On his enterprising new recording label, Matthew Trusler follows up his fine accounts of the Janá?cek, Elgar and Debussy sonatas with a recital of blues-saturated miniatures accompanied by celebrated master of the idiom, Wayne Marshall (who also contributes a two-minute solo Improvisation guaranteed to get your feet tapping).
This at times electrifying recital is book-ended by Jascha Heifetz’s celebrated arrangements of Gershwin’s Porgy and Bess Suite and the three solo piano Preludes. It’s usually almost impossible to listen to these fabulous pieces without having Heifetz’s unique sound world ringing in one’s ears. Yet Trusler’s Grappelli-like nonchalant asides (try the ‘Tempo di Blues’), quicksilver portamentos, fabulous agility and genuine ‘cool’ are such as to have one almost forgetting the Master altogether.
The renegade George Antheil lets his hair down in typically eclectic style with his Second Sonata – a bit like Charles Ives on speed – and here Trusler and Marshall pull out all the stops, relishing the wild hysteria of Antheil’s quick-fire stylistic gear-changes. No wonder Antheil claimed to take a gun on stage with him in order to stave off the storms of protest that invariably erupted following his appearances.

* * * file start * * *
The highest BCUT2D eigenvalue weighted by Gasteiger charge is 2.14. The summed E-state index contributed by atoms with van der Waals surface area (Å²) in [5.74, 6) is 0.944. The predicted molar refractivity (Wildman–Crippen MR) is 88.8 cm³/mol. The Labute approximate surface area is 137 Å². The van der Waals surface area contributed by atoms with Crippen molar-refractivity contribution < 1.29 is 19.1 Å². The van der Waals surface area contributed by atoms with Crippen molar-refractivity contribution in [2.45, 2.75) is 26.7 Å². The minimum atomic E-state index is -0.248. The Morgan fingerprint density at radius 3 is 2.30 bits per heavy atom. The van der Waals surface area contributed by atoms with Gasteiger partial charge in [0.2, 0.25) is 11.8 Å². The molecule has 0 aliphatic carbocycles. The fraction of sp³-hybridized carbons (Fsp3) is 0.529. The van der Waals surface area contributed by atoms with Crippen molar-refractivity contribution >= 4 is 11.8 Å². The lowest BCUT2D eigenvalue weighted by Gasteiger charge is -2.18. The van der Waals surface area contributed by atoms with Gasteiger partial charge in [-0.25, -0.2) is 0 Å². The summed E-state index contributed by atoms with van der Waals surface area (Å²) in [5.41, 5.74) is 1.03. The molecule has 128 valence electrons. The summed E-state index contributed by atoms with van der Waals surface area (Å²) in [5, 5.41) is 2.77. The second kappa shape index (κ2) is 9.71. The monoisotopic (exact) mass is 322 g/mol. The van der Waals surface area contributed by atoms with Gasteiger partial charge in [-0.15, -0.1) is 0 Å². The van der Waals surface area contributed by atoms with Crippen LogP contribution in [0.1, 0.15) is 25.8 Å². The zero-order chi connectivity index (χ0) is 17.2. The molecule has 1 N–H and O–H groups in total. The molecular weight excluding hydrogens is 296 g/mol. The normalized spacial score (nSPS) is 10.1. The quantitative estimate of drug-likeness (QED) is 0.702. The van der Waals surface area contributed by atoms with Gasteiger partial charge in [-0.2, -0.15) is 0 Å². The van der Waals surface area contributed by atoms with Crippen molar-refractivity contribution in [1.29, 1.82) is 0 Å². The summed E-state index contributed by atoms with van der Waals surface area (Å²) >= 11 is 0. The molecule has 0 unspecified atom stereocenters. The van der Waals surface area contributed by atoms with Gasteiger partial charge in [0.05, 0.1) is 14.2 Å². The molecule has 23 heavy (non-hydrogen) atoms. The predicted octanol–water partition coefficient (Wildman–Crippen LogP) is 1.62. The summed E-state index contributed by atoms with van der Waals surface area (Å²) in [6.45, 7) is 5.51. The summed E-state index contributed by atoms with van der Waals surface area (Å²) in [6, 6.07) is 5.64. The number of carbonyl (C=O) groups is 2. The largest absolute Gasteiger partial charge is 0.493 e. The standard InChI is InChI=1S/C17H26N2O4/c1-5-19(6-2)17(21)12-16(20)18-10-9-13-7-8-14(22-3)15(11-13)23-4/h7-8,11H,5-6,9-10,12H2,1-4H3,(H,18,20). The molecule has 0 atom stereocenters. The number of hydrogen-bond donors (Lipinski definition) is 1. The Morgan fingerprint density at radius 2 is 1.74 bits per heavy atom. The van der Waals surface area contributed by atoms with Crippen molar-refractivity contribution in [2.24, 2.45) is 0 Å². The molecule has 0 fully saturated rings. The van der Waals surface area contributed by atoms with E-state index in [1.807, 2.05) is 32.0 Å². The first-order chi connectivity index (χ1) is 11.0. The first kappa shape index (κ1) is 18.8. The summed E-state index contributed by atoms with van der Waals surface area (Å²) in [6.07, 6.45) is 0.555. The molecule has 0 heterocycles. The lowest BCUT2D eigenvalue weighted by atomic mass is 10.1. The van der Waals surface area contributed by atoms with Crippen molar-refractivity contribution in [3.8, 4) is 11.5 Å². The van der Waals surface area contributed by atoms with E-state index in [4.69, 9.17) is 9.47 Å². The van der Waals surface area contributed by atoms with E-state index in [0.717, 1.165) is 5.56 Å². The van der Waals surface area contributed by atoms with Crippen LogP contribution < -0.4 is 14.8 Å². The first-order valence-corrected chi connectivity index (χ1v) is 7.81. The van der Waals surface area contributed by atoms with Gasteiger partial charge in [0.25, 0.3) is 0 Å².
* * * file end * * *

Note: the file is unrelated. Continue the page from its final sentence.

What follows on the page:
By way of contrast Trusler includes a couple of Joplin favourites – Elite Syncopations and Ragtime Dance – which exchanges the laid-back glow of the arranger’s (Itzhak Perlman) famous EMI recording with a fizzing, edge-of-the-seat vitality guaranteed to alleviate even the sternest of countenances. Ravel’s ‘Blues’ (the central movement of the 1927 Sonata) also sounds deliciously smoky and decadent. An outstanding collection, immaculately and imposingly engineered.